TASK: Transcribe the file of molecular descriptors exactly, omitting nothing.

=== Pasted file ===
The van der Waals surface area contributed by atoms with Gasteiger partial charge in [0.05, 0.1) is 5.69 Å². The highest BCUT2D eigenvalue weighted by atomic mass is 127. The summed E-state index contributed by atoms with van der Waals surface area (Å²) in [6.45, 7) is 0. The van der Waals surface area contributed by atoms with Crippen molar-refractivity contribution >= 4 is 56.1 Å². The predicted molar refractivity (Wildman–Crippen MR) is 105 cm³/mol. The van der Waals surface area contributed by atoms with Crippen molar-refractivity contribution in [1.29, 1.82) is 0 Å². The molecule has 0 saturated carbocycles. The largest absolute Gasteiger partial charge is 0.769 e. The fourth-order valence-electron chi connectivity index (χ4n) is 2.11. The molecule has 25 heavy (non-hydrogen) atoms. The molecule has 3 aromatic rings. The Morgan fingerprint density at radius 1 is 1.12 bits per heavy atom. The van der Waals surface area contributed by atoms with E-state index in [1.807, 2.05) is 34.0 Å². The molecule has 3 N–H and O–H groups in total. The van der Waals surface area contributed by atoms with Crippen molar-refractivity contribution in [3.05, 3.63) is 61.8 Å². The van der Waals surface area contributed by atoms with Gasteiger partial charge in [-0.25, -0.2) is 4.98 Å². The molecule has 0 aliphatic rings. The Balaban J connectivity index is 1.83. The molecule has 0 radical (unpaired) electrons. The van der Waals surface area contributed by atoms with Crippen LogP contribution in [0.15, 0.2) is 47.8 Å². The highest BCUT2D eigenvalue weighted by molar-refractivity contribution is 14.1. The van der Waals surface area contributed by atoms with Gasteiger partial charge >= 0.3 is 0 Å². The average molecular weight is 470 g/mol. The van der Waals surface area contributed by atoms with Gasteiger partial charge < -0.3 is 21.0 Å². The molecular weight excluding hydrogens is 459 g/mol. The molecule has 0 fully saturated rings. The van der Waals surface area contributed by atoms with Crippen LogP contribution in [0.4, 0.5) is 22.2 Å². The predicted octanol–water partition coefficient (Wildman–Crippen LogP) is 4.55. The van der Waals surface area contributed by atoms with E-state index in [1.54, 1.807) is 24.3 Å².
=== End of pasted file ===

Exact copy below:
The van der Waals surface area contributed by atoms with Gasteiger partial charge in [0.05, 0.1) is 5.69 Å². The highest BCUT2D eigenvalue weighted by atomic mass is 127. The summed E-state index contributed by atoms with van der Waals surface area (Å²) in [6.45, 7) is 0. The van der Waals surface area contributed by atoms with Crippen molar-refractivity contribution >= 4 is 56.1 Å². The predicted molar refractivity (Wildman–Crippen MR) is 105 cm³/mol. The van der Waals surface area contributed by atoms with Crippen molar-refractivity contribution in [1.29, 1.82) is 0 Å². The molecule has 0 saturated carbocycles. The largest absolute Gasteiger partial charge is 0.769 e. The fourth-order valence-electron chi connectivity index (χ4n) is 2.11. The molecule has 25 heavy (non-hydrogen) atoms. The molecule has 3 aromatic rings. The Morgan fingerprint density at radius 1 is 1.12 bits per heavy atom. The van der Waals surface area contributed by atoms with E-state index in [1.807, 2.05) is 34.0 Å². The molecule has 3 N–H and O–H groups in total. The van der Waals surface area contributed by atoms with Crippen molar-refractivity contribution in [3.05, 3.63) is 61.8 Å². The van der Waals surface area contributed by atoms with Gasteiger partial charge in [-0.25, -0.2) is 4.98 Å². The molecule has 0 aliphatic rings. The Balaban J connectivity index is 1.83. The molecule has 0 radical (unpaired) electrons. The van der Waals surface area contributed by atoms with Crippen LogP contribution in [0.15, 0.2) is 47.8 Å². The highest BCUT2D eigenvalue weighted by molar-refractivity contribution is 14.1. The van der Waals surface area contributed by atoms with Gasteiger partial charge >= 0.3 is 0 Å². The average molecular weight is 470 g/mol. The van der Waals surface area contributed by atoms with Gasteiger partial charge < -0.3 is 21.0 Å². The molecular weight excluding hydrogens is 459 g/mol. The molecule has 0 fully saturated rings. The van der Waals surface area contributed by atoms with Crippen LogP contribution in [0.4, 0.5) is 22.2 Å². The predicted octanol–water partition coefficient (Wildman–Crippen LogP) is 4.55. The van der Waals surface area contributed by atoms with E-state index in [1.54, 1.807) is 24.3 Å².